We’re not absolutists, we’re realists

New gas pipelines won’t help us meet our 2050 climate goals

AS OUR STATE EXPERIENCED back-to-back 100-year floods, the Boston Globe’s editorial writers were busy this winter honing their case for expansion of natural gas pipeline capacity in New England that would make such flooding even more common. They’ve characterized opponents of new gas pipelines as being moralistic “purists” and “absolutists” who are willingly blind to the effects of importing liquefied natural gas, either by ship or by rail.

At 350 Massachusetts, we believe the necessity of using LNG is an outgrowth of our overdependence on natural gas – an overdependence that has arisen in part from policy decisions, but is largely due to market forces. We view LNG as an expedient stop-gap fuel that, with proper foresight and planning, can provide power at times of extreme load. This is why our regional grid operator has created incentives for power plants to contract for LNG early in the heating season.

From our perspective, the primary disadvantage of new pipeline construction, in contrast to the use of LNG, is that it sets up a durable market advantage for a fossil fuel that is nowhere near as “clean” as its proponents argue. Our energy system can utilize LNG without the requirement of massive capital investment in infrastructure that is effectively permanent. Policymakers have to make these choices in the context of how global energy systems will evolve between now and 2050.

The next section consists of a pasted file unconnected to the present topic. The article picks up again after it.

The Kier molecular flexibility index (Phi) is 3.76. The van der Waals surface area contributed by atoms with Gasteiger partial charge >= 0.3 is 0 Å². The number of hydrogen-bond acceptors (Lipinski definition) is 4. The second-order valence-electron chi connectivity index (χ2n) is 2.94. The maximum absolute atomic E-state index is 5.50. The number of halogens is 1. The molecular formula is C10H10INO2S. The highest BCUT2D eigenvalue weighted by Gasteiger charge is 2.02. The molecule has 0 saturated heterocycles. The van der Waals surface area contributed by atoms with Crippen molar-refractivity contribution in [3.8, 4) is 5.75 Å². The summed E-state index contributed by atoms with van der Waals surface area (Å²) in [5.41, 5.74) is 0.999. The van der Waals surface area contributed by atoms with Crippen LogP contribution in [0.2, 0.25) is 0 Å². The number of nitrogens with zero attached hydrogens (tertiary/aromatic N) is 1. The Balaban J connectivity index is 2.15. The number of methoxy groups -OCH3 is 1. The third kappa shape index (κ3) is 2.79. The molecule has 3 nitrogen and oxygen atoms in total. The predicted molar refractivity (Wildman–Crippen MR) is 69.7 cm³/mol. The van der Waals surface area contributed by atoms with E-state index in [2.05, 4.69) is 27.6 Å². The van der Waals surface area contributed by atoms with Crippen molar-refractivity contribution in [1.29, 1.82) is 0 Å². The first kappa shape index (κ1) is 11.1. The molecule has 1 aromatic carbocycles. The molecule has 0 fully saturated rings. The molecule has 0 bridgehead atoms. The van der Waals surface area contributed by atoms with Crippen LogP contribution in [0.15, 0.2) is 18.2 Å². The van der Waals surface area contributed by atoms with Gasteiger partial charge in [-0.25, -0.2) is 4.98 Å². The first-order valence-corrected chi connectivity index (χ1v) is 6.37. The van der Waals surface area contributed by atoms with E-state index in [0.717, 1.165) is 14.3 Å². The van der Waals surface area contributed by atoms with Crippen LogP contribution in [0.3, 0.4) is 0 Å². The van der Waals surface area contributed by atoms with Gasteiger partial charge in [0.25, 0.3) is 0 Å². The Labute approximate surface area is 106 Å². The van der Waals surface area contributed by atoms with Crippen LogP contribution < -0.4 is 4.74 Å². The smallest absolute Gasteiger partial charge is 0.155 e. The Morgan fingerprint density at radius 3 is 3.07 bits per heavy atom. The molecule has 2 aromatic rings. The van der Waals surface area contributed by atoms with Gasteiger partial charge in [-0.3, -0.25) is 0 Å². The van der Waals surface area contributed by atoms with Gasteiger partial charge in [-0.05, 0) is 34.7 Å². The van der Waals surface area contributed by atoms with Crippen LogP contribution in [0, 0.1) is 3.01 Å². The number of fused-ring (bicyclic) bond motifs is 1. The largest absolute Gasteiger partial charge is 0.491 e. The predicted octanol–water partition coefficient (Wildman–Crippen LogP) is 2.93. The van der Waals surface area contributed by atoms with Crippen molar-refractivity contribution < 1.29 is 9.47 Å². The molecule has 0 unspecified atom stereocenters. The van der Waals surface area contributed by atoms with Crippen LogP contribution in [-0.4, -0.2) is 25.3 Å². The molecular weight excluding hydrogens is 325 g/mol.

Laudably, the Commonwealth has committed to restructure its energy mix in the coming decades through both state law and Gov. Charlie Baker’s pledge to uphold the Paris Climate Agreement in Massachusetts. If we are still burning natural gas to generate electricity in 2050, then we will not have done our part in the global effort to combat climate change nor met our own goals. So the question is how to make the transition from today’s energy mix to the one we envision for the next generation.

Construction of new natural gas infrastructure works directly against the necessary conversion of our energy system to renewable fuels. From a financial standpoint, a gas pipeline must have a 40-year lifetime to merit the required capital expenditure. By buying into pipeline development, we’d be laying the groundwork for a future energy market that advantages a fuel that we don’t want to use at all. And structuring the long-term market to make fossil fuels more competitive against renewables is antithetical to achieving mandated pollution reduction goals.

Our policy decisions should not be dictated by the apocalyptic scenarios depicted in the Globe’s editorials. At least one study forecasts that by the time a new pipeline comes on line, gas demand may actually be declining as more solar, wind, and hydro power becomes available. And at ISO New England’s forward capacity auction last month, the grid operator secured ample power commitments for anticipated demand in 2021-2022.

Meet the Author

Craig S Altemose

Senior advisor, 350 Massachusetts for a Better Future
Instead of doubling down on more fossil fuel infrastructure, the Commonwealth should remain resolute in its strategy of decarbonizing its energy economy. In doing so, we will upset vested interests and create short-term market disruptions, but staying on course is a fulfillment of the responsibility to do our part and protect our residents from the extreme weather of climate change.

Craig S. Altemose is the senior advisor of 350 Massachusetts for a Better Future, a statewide network of climate activists that advocates for strong climate policy in Massachusetts. He also was appointed by former governor Deval Patrick to the state’s Climate Protection and Green Economy Advisory Committee.